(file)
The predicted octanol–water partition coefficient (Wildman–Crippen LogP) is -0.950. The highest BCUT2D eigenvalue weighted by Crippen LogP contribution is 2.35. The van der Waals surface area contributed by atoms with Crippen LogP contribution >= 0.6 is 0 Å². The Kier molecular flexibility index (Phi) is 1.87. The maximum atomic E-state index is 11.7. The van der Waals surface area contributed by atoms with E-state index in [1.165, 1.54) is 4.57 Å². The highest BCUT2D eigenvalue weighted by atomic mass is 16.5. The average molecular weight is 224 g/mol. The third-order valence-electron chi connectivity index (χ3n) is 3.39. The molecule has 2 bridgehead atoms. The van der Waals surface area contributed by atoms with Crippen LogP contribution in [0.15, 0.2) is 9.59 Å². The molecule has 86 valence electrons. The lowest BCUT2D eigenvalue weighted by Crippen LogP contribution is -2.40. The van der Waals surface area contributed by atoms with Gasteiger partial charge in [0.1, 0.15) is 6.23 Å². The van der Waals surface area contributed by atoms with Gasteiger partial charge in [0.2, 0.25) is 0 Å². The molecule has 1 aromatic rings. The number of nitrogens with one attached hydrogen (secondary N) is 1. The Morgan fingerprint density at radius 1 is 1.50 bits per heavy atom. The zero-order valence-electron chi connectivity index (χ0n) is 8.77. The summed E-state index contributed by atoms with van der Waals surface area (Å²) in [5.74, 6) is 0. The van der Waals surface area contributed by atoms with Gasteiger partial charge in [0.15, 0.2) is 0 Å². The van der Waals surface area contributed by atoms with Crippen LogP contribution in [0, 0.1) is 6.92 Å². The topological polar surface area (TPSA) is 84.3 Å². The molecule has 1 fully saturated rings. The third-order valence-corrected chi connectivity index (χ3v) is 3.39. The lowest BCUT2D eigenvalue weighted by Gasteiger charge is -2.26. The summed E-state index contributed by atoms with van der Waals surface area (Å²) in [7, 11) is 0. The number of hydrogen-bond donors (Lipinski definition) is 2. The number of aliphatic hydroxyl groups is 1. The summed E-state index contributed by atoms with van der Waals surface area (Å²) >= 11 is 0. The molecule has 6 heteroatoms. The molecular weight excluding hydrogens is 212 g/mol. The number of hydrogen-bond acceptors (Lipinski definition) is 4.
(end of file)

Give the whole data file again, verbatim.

The predicted octanol–water partition coefficient (Wildman–Crippen LogP) is -0.950. The highest BCUT2D eigenvalue weighted by Crippen LogP contribution is 2.35. The van der Waals surface area contributed by atoms with Crippen LogP contribution >= 0.6 is 0 Å². The Kier molecular flexibility index (Phi) is 1.87. The maximum atomic E-state index is 11.7. The van der Waals surface area contributed by atoms with E-state index in [1.165, 1.54) is 4.57 Å². The highest BCUT2D eigenvalue weighted by atomic mass is 16.5. The average molecular weight is 224 g/mol. The third-order valence-electron chi connectivity index (χ3n) is 3.39. The molecule has 2 bridgehead atoms. The van der Waals surface area contributed by atoms with Crippen LogP contribution in [0.15, 0.2) is 9.59 Å². The molecule has 86 valence electrons. The lowest BCUT2D eigenvalue weighted by Crippen LogP contribution is -2.40. The van der Waals surface area contributed by atoms with Gasteiger partial charge in [0.1, 0.15) is 6.23 Å². The van der Waals surface area contributed by atoms with Gasteiger partial charge in [0.2, 0.25) is 0 Å². The molecule has 1 aromatic rings. The number of nitrogens with one attached hydrogen (secondary N) is 1. The Morgan fingerprint density at radius 1 is 1.50 bits per heavy atom. The zero-order valence-electron chi connectivity index (χ0n) is 8.77. The summed E-state index contributed by atoms with van der Waals surface area (Å²) in [5.74, 6) is 0. The van der Waals surface area contributed by atoms with Gasteiger partial charge in [0.15, 0.2) is 0 Å². The van der Waals surface area contributed by atoms with Crippen LogP contribution in [0, 0.1) is 6.92 Å². The topological polar surface area (TPSA) is 84.3 Å². The molecule has 1 fully saturated rings. The third-order valence-corrected chi connectivity index (χ3v) is 3.39. The lowest BCUT2D eigenvalue weighted by Gasteiger charge is -2.26. The summed E-state index contributed by atoms with van der Waals surface area (Å²) in [7, 11) is 0. The number of hydrogen-bond donors (Lipinski definition) is 2. The number of aliphatic hydroxyl groups is 1. The summed E-state index contributed by atoms with van der Waals surface area (Å²) >= 11 is 0. The molecule has 6 heteroatoms. The molecular weight excluding hydrogens is 212 g/mol. The number of hydrogen-bond acceptors (Lipinski definition) is 4.